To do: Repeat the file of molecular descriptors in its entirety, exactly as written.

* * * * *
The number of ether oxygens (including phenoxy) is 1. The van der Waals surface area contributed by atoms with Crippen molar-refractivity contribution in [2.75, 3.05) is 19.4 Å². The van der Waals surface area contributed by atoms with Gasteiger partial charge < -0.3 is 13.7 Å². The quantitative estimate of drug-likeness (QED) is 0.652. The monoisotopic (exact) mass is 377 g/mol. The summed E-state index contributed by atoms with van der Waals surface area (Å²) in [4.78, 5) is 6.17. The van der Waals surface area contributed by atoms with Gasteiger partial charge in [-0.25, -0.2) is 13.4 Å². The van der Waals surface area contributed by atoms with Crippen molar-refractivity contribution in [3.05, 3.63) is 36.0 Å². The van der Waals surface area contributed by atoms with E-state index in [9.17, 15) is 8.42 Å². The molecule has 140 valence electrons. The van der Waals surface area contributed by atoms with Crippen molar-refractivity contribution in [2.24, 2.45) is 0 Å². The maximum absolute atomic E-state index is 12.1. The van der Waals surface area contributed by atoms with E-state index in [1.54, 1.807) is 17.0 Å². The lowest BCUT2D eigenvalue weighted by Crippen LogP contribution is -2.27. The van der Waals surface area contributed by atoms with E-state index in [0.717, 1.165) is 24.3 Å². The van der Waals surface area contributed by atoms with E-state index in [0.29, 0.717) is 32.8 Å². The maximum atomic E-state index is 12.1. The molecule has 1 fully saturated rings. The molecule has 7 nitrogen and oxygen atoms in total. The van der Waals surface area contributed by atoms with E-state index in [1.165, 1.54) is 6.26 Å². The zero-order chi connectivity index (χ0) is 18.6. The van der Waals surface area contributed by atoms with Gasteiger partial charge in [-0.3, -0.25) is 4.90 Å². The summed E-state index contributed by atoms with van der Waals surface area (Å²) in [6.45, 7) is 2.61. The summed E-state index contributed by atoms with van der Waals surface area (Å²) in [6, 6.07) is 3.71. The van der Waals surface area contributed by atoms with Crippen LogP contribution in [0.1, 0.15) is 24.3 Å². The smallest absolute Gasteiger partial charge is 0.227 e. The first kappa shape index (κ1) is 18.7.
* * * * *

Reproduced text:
The number of ether oxygens (including phenoxy) is 1. The van der Waals surface area contributed by atoms with Crippen molar-refractivity contribution in [2.75, 3.05) is 19.4 Å². The van der Waals surface area contributed by atoms with Gasteiger partial charge < -0.3 is 13.7 Å². The quantitative estimate of drug-likeness (QED) is 0.652. The monoisotopic (exact) mass is 377 g/mol. The summed E-state index contributed by atoms with van der Waals surface area (Å²) in [4.78, 5) is 6.17. The van der Waals surface area contributed by atoms with Gasteiger partial charge in [-0.25, -0.2) is 13.4 Å². The van der Waals surface area contributed by atoms with Crippen molar-refractivity contribution in [3.05, 3.63) is 36.0 Å². The van der Waals surface area contributed by atoms with E-state index in [9.17, 15) is 8.42 Å². The molecule has 140 valence electrons. The van der Waals surface area contributed by atoms with Crippen molar-refractivity contribution in [2.24, 2.45) is 0 Å². The maximum absolute atomic E-state index is 12.1. The van der Waals surface area contributed by atoms with E-state index in [1.54, 1.807) is 17.0 Å². The lowest BCUT2D eigenvalue weighted by Crippen LogP contribution is -2.27. The van der Waals surface area contributed by atoms with E-state index in [0.717, 1.165) is 24.3 Å². The van der Waals surface area contributed by atoms with E-state index in [0.29, 0.717) is 32.8 Å². The maximum atomic E-state index is 12.1. The molecule has 1 fully saturated rings. The molecule has 7 nitrogen and oxygen atoms in total. The van der Waals surface area contributed by atoms with E-state index in [1.165, 1.54) is 6.26 Å². The zero-order chi connectivity index (χ0) is 18.6. The van der Waals surface area contributed by atoms with Gasteiger partial charge in [-0.3, -0.25) is 4.90 Å². The summed E-state index contributed by atoms with van der Waals surface area (Å²) in [6.45, 7) is 2.61. The summed E-state index contributed by atoms with van der Waals surface area (Å²) in [6, 6.07) is 3.71. The van der Waals surface area contributed by atoms with Crippen LogP contribution in [0.1, 0.15) is 24.3 Å². The smallest absolute Gasteiger partial charge is 0.227 e. The first kappa shape index (κ1) is 18.7.